On occasion, the practice of law is analogous to a game of Rock, Paper, Scissors. Certain combinations dictate a winner. In estate planning, Rock, Paper, Scissors is often played in regard to accounts’ beneficiary designations versus the will’s dictates. If an account’s beneficiary designation says one thing and the account holder’s will says another, who wins the game?
Generally speaking, the person listed on the account’s beneficiary designation form will be the winner. For example, suppose Andy Account Holder has a beneficiary designation on his $1 million dollar bank account, indicating that the account will be distributed to his girlfriend Molly upon his death. However, Andy’s will says that all of his assets are to be distributed to his two adult children in equal shares. In that scenario, Molly wins the game and will receive the proceeds of Andy’s bank account. Because of this result, a critical part of a client’s estate planning process is to review all of their beneficiary designations on bank accounts, investment and retirement accounts, and life insurance policies to ensure that the proper people are listed, in the proper order, and that the distribution of these assets, known as “non-probate assets,” coordinates well with the “probate assets” that will be distributed pursuant to the will.
The rules of the game are set forth in RCW 11.11.020. This statute states:
Disposition of nonprobate assets under will.
(1) Subject to community property rights, upon the death of an owner the owner’s interest in any nonprobate asset specifically referred to in the owner’s will belongs to the testamentary beneficiary named to receive the nonprobate asset, notwithstanding the rights of any beneficiary designated before the date of the will.
(2) A general residuary gift in an owner’s will, or a will making general disposition of all of the owner’s property, does not entitle the devisees or legatees to receive nonprobate assets of the owner.
(3) A disposition in a will of the owner’s interest in “all nonprobate assets” or of all of a category of nonprobate asset under RCW 11.11.010(7), such as “all of my payable on death bank accounts” or similar language, is deemed to be a disposition of all the nonprobate assets the beneficiaries of which are designated before the date of the will.
(4) If the owner designates a beneficiary for a nonprobate asset after the date of the will, the specific provisions in the will that attempt to control the disposition of that asset do not govern the disposition of that nonprobate asset, even if the subsequent beneficiary designation is later revoked. If the owner revokes the later beneficiary designation, and there is no other provision controlling the disposition of the asset, the asset shall be treated as any other general asset of the owner’s estate, subject to disposition under the other applicable provisions of the will. A beneficiary designation with respect to an asset that renews without the signature of the owner is deemed to have been made on the date on which the account was first opened.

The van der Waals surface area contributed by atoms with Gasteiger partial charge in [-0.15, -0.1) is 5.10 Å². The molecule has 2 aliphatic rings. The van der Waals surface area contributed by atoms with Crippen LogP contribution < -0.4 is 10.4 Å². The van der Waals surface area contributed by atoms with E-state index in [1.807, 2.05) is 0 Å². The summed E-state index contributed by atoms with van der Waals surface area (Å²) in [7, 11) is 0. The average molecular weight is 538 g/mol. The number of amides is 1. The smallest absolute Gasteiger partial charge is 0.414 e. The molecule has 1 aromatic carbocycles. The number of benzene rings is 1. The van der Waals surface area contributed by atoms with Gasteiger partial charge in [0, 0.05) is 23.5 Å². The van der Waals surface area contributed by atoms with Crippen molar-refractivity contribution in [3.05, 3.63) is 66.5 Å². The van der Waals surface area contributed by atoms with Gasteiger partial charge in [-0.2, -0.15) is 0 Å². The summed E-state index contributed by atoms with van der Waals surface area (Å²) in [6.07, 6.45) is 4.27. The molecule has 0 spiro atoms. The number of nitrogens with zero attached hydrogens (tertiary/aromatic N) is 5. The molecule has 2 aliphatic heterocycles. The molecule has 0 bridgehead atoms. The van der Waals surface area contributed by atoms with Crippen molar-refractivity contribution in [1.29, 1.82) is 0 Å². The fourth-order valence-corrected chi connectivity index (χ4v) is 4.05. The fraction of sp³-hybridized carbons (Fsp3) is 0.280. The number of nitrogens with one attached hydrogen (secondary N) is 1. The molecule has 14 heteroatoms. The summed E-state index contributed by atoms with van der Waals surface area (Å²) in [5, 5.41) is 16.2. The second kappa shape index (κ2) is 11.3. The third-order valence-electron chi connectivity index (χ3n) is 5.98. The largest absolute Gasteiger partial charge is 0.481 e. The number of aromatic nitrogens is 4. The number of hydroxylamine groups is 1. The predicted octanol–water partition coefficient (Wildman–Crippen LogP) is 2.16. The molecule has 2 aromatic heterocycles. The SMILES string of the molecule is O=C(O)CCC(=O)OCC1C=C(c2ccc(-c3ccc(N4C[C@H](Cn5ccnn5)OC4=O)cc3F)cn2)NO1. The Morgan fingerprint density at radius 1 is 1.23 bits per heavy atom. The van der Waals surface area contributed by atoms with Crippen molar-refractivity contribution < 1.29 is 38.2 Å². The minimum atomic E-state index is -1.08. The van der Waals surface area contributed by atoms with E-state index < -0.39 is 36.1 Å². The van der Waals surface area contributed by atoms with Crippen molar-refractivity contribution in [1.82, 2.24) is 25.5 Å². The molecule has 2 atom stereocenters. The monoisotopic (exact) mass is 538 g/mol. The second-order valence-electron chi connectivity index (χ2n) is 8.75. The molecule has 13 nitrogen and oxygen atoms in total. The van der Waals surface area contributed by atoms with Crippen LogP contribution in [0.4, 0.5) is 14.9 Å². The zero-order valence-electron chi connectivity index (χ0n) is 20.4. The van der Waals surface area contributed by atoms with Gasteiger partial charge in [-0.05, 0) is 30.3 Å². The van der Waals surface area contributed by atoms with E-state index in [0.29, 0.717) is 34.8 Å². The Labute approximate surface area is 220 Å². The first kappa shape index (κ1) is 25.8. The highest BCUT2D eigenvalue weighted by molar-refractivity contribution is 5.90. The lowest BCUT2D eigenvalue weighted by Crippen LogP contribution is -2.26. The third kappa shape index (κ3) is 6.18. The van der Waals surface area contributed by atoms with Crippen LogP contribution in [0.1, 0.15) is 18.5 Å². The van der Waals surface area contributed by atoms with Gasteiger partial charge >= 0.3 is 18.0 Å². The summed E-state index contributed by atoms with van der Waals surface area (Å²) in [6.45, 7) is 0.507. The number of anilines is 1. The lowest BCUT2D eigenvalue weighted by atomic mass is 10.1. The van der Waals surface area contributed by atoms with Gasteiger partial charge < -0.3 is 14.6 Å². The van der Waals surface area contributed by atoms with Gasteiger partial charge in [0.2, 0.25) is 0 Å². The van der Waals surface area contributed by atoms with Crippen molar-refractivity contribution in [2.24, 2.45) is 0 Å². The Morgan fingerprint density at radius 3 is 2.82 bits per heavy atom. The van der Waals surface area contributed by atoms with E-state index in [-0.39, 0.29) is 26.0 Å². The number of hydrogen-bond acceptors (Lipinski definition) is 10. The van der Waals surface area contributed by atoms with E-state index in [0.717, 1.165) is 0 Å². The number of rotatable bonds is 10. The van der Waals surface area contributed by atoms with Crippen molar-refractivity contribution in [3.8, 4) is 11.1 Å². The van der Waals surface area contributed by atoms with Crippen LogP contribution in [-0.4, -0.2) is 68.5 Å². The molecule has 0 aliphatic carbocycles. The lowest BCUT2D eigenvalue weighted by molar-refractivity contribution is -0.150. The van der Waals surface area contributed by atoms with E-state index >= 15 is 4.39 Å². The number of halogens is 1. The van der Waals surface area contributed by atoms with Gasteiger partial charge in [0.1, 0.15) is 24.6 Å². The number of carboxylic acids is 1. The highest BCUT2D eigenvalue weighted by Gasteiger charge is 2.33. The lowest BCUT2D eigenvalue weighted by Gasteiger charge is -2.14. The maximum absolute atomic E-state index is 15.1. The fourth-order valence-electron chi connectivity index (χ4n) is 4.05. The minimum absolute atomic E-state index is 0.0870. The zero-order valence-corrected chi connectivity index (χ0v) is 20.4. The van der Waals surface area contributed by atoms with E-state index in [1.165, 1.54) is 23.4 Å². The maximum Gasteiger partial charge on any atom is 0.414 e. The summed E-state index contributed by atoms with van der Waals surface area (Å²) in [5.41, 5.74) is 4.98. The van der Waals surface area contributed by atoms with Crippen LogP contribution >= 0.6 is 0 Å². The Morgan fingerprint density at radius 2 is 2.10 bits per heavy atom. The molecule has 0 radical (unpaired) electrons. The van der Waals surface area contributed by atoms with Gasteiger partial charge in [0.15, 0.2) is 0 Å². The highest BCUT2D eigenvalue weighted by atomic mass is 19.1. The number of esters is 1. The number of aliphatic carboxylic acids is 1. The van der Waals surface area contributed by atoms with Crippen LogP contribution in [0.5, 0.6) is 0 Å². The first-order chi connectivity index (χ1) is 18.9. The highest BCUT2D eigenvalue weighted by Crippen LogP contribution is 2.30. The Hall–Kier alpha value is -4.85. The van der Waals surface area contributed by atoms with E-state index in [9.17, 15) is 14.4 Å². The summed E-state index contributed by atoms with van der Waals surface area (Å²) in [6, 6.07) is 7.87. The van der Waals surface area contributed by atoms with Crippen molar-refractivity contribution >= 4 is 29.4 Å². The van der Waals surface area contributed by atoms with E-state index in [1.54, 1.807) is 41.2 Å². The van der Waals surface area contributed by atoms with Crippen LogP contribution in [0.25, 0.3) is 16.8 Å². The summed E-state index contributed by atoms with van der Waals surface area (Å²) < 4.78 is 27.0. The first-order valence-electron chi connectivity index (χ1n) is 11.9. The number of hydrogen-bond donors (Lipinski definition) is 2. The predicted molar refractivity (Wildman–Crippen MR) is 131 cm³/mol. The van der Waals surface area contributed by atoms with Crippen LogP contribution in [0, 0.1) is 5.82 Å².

As you can see, RCW 11.11.020 can be a bit tricky. In essence:
- If Andy’s will says, “All of my assets should be distributed to my two children in equal shares” – that’s not enough to cause his bank account to be distributed to his two children rather than Molly.
- But if Andy’s will says, “All of my assets, including all of my payable on death bank accounts, should be distributed to my two children in equal shares” – then the bank account likely will be distributed to the two children.
- And if Andy, after signing his will, goes over to the bank and changes the beneficiary designation on his account from Molly over to his new girlfriend, Ruth, Ruth will be the winner in that scenario.
If you need help sorting out the rules, please let us know. We’d be happy to help.
This post is for informational purposes and does not contain or convey legal advice. The information herein should not be used or relied upon in regard to any particular facts or circumstances without first consulting with an attorney.